In particular, we focus on navigation. Recent work on T. diomedea has targeted both sensory systems (Murray et al., 1992; Murray and Willows, 1996; Wang et al., 2004) and locomotory control (Beck et al., 2000; Popescu and Frost, 2002; Wang et al., 2003; Redondo and Murray, 2005). Progress combining the two into a study of navigation would be advanced by a description of navigation in the native habitat. Accordingly, our goal is to record T. diomedea movement patterns relative to environmental guidance cues.

We report several previously unobserved behaviors and document and extend observations on behaviors known from the laboratory. Descriptions of the natural sensory cues associated with those behaviors provide a basis for future neuroethological work on T. diomedea. In addition, we report evidence for navigation relative to conspecifics, prey, and predators that relies on direction of water flow, and we generate several hypotheses that can be tested by quantitative analyses of navigational cues and behaviors (Wyeth et al., 2006).

Materials and Methods

We used two methods to observe behaviors of Tritonia diomedea and potential cues in its natural habitat: time-lapse video ("behavior videos") and observation by scuba divers ("diver observation").

Field sites

We collected data during five field trips (29 working days) to two sites. MacIntosh Rocks (49[degrees]12.60'N, 125[degrees]57.45'W), North of Vargas Island, British Columbia, Canada, was visited in October 2000, October 2001, and July 2003. Dash Point (47[degrees]19.28'N, 122[degrees]25.22'W), in southern Puget Sound, Washington, USA, was visited in April 2001 and October 2002. Both sites have perennially dense beds of the sea pen Ptilosarcus gurneyi and, usually, high populations of T. diomedea (pers. obs.). No T. diomedea individuals were found on the third trip to MacIntosh Rocks, despite an apparently otherwise unchanged P. gurneyi bed. Consequently, we imported 48 slugs from Yellow Bank (48[degrees]14.07'N, 125[degrees]55.16'W, 3.2 km distant) which, despite its high density of T. diomedea, was too exposed to wind to be suitable for our behavior camera system.

Behavior videos

Behavior camera setup. At both field sites, our research vessel was anchored in 6 m of water above the P. gurneyi bed. We used three submersible black-and-white video cameras (model CVC-320WP, Speco Technologies, Amityville, NY), each attached to a 3-m pole driven perpendicularly into the soft sediment (Fig. 1A). The poles formed a 3-m equilateral triangle (Fig. 1B). At the center of the triangle, we placed a small marker on the substratum to indicate the direction of magnetic north. Each camera's height was determined by seawater clarity, and its field of view was angled down and to the right of the north marker. Thus, each camera covered a largely unique field of view of 4.7 [+ or -] 1.6 [m.sup.2] (mean [+ or -] st. dev.), except for a slight overlap at the center marker.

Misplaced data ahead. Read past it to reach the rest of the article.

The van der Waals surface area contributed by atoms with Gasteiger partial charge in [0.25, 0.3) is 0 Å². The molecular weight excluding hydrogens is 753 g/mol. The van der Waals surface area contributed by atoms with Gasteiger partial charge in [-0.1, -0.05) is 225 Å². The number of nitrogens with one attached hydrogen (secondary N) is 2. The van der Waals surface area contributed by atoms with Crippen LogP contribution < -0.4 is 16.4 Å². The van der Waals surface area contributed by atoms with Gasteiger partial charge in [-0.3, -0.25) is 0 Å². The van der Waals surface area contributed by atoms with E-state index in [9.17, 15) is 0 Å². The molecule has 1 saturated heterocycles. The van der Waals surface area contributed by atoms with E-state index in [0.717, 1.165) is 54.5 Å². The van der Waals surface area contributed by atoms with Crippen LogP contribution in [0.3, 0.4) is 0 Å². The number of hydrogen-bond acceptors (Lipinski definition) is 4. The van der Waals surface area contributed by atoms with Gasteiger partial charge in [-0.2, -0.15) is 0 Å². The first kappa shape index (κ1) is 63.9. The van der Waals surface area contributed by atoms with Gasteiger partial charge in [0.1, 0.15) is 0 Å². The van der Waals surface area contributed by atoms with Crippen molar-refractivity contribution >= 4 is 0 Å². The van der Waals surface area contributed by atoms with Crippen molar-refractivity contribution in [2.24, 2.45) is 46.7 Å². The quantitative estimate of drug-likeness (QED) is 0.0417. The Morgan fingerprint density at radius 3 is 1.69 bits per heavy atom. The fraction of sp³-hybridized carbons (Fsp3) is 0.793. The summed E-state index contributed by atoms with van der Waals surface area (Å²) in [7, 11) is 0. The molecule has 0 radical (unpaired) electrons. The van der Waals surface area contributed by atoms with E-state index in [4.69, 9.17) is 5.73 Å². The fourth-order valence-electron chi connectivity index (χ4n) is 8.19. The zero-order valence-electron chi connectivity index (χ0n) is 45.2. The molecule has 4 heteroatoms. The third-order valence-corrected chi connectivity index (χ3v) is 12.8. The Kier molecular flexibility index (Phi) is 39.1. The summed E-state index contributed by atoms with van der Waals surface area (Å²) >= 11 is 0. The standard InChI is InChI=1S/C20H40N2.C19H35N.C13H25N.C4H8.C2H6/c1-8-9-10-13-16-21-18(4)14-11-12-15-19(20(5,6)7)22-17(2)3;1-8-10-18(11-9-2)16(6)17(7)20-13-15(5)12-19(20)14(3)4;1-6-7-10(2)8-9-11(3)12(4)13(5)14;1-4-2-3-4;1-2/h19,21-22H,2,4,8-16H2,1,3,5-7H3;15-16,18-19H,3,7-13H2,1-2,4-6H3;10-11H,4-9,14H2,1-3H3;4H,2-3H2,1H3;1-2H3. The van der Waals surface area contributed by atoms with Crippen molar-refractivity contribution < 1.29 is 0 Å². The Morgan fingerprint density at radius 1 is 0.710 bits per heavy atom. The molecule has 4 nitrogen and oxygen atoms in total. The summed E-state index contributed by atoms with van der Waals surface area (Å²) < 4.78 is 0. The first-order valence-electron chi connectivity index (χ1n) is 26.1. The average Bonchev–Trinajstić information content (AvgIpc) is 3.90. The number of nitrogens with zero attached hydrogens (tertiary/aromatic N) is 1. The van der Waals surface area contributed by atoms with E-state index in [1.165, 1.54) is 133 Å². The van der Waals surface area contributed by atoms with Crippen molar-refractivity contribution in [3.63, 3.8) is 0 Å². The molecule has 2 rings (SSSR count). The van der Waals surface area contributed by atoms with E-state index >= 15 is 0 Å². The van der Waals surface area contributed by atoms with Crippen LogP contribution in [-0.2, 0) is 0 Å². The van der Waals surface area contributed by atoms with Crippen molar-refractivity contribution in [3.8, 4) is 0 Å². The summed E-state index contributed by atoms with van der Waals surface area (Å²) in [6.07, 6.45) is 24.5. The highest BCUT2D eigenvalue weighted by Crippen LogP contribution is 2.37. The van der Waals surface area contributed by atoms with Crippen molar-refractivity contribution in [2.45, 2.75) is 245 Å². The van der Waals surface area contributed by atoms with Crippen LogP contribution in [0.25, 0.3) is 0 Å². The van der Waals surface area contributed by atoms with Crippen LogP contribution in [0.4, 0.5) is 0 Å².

Video recording. Power and video from all cameras were cabled to the research vessel. In October 2000, video from the three cameras was recorded onto a single VCR tape using a video sequencer (cat no. 49-2511, RadioShack, Fort Worth, TX) and a time-lapse VCR (model no. STR-24N, Samsung, Ridgefield Park, NJ). The video was then digitized to computer hard disk using a VideoBus II (model no. F5U208, Belkin Corp, Compton, CA). For all subsequent field trips, video was written directly to hard disk at 2.5 frames per second at a resolution of 320 X 240 pixels using a PC computer digital video recording system (Novex 2000, Novex (Canada) Ltd., North York, ON, Canada). This frame rate and resolution ensured that no behaviors were distorted by either temporal aliasing or excessive pixilation. Power was provided by a portable generator (model no. EU1000i, Honda, Alpharetta, GA) buffered by an uninterruptible power source (model no. F6C650 USB, Belkin Corp, Compton, CA).